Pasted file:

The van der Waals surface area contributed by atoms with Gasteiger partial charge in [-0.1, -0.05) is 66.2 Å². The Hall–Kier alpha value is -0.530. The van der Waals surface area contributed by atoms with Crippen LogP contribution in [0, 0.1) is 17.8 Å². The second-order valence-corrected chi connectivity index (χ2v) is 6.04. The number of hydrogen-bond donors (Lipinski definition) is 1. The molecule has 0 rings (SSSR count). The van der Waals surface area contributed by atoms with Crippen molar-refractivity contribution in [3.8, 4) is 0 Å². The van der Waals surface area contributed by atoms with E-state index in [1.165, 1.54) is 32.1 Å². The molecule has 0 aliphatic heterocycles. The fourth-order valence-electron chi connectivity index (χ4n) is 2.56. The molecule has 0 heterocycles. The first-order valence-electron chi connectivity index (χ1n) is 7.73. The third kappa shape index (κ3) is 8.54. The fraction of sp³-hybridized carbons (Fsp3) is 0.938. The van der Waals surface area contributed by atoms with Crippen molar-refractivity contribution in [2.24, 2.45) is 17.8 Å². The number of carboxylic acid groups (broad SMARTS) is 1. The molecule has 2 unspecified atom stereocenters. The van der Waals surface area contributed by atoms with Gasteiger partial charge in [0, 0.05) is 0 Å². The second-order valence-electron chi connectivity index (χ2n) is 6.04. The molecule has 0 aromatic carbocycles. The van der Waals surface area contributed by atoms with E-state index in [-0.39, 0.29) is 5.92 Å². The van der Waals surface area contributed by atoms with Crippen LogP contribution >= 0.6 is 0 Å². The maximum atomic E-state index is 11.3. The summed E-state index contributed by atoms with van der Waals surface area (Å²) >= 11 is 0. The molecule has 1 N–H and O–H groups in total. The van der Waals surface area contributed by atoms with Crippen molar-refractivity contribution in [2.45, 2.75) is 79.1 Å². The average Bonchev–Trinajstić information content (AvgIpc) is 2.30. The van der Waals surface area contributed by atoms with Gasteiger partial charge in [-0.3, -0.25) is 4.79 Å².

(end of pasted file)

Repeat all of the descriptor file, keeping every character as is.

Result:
The van der Waals surface area contributed by atoms with Gasteiger partial charge in [-0.1, -0.05) is 66.2 Å². The Hall–Kier alpha value is -0.530. The van der Waals surface area contributed by atoms with Crippen LogP contribution in [0, 0.1) is 17.8 Å². The second-order valence-corrected chi connectivity index (χ2v) is 6.04. The number of hydrogen-bond donors (Lipinski definition) is 1. The molecule has 0 rings (SSSR count). The van der Waals surface area contributed by atoms with Crippen molar-refractivity contribution in [3.8, 4) is 0 Å². The van der Waals surface area contributed by atoms with E-state index in [1.165, 1.54) is 32.1 Å². The molecule has 0 aliphatic heterocycles. The fourth-order valence-electron chi connectivity index (χ4n) is 2.56. The molecule has 0 heterocycles. The first-order valence-electron chi connectivity index (χ1n) is 7.73. The third kappa shape index (κ3) is 8.54. The fraction of sp³-hybridized carbons (Fsp3) is 0.938. The van der Waals surface area contributed by atoms with Crippen molar-refractivity contribution in [2.24, 2.45) is 17.8 Å². The number of carboxylic acid groups (broad SMARTS) is 1. The molecule has 2 unspecified atom stereocenters. The van der Waals surface area contributed by atoms with Gasteiger partial charge in [0, 0.05) is 0 Å². The second-order valence-electron chi connectivity index (χ2n) is 6.04. The molecule has 0 aromatic carbocycles. The van der Waals surface area contributed by atoms with E-state index in [-0.39, 0.29) is 5.92 Å². The van der Waals surface area contributed by atoms with Crippen LogP contribution >= 0.6 is 0 Å². The maximum atomic E-state index is 11.3. The summed E-state index contributed by atoms with van der Waals surface area (Å²) >= 11 is 0. The molecule has 1 N–H and O–H groups in total. The van der Waals surface area contributed by atoms with Crippen molar-refractivity contribution in [2.45, 2.75) is 79.1 Å². The average Bonchev–Trinajstić information content (AvgIpc) is 2.30. The van der Waals surface area contributed by atoms with Gasteiger partial charge in [-0.3, -0.25) is 4.79 Å².